Telework…What’s in it for employers?
Why should companies want a telework program? Let us count the ways teleworking has been shown to benefit employers:
- Improves performance
- Reduces stress
- Increases employee commitment and engagement
- Increases employee satisfaction
- Increases retention
- Improves recruiting
- Can reduce facilities costs
Unless we’re talking about producing widgets, productivity isn’t easy to measure. But company after company has found a way to measure their teleworkers’ performance, whether it’s by evaluating customer or coworker satisfaction, numbers of sales or simply the amount and quality of work produced.
- A report from the Conference Board, Meeting the Challenge of a Dispersed Workforce, out early in 2009 found 80% of employers in agreement with this statement: “The payoff for enabling employees to work at a distance is such that it’s worth any extra cost.” Said Conference Board economist Linda Barrington, telecommuting is “no longer a cost-benefit issue. It is simply the reality of doing business.”
- A survey released last year by the Computing Technology Industry Association (CompTIA) found more than two-thirds of companies believe telecommuting has led to greater productivity, lower costs and better recruiting and retention.
- The office of the Inspector General for Tax Administration now has 86% of its employees working remotely. The agency has been able to close a few offices, and “productivity levels have gone up every year exponentially,” says Jennifer Donnan, who helped get the program going. All agency employees have laptops, and new technology allows them to conduct meetings online, saving on travel costs. Says a spokesman, “It’s really pretty extraordinary.”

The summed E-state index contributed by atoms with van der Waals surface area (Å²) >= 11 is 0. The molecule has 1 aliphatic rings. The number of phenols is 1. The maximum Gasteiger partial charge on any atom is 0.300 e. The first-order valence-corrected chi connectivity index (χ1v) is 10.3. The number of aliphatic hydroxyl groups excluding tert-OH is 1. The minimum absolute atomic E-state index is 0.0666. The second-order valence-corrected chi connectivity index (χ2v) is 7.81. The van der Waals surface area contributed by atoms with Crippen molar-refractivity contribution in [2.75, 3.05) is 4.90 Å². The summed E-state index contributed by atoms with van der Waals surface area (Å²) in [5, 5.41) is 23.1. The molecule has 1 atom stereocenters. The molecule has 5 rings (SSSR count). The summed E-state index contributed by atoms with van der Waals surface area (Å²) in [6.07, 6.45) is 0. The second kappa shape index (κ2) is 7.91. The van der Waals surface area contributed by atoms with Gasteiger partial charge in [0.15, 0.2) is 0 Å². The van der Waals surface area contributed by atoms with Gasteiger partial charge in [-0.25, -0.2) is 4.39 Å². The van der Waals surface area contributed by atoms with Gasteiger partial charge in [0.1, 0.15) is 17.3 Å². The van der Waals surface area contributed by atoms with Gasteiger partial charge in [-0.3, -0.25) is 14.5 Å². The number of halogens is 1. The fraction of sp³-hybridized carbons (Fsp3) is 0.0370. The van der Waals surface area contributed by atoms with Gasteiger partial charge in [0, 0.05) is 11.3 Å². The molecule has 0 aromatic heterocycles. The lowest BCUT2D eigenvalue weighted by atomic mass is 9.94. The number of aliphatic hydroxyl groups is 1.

- An analysis of 20 years of studies involving more than 12,000 employees by Penn State researchers finds telecommuting has a “clear upside” and a positive impact on performance, turnover and stress.
- The Kenexa Research Work Trends study compared input from 10,000 U.S. workers, both teleworkers and office-bound staff. The remote and home-based workers had more favorable opinions of their senior management and were more likely to see them as showing more concern for the wellbeing and morale of team members. They were more inclined to think their immediate managers treated people fairly, delivered useful feedback and demonstrated that employees were important to the organization’s success. Remote and home-based workers were more likely to say they intended to stay with their organization. And finally, those who telecommute were more engaged than those who work in an office.
The case has been made, over and over again. But here’s a tip: telework works best when senior management does it too. That relieves employees of the sense that “If I’m out of sight, even one day a week, I’ll be low on the list when it comes to promotions and high when it comes to layoffs.”
To bring these types of benefits to your company, request telework program information by getting started here.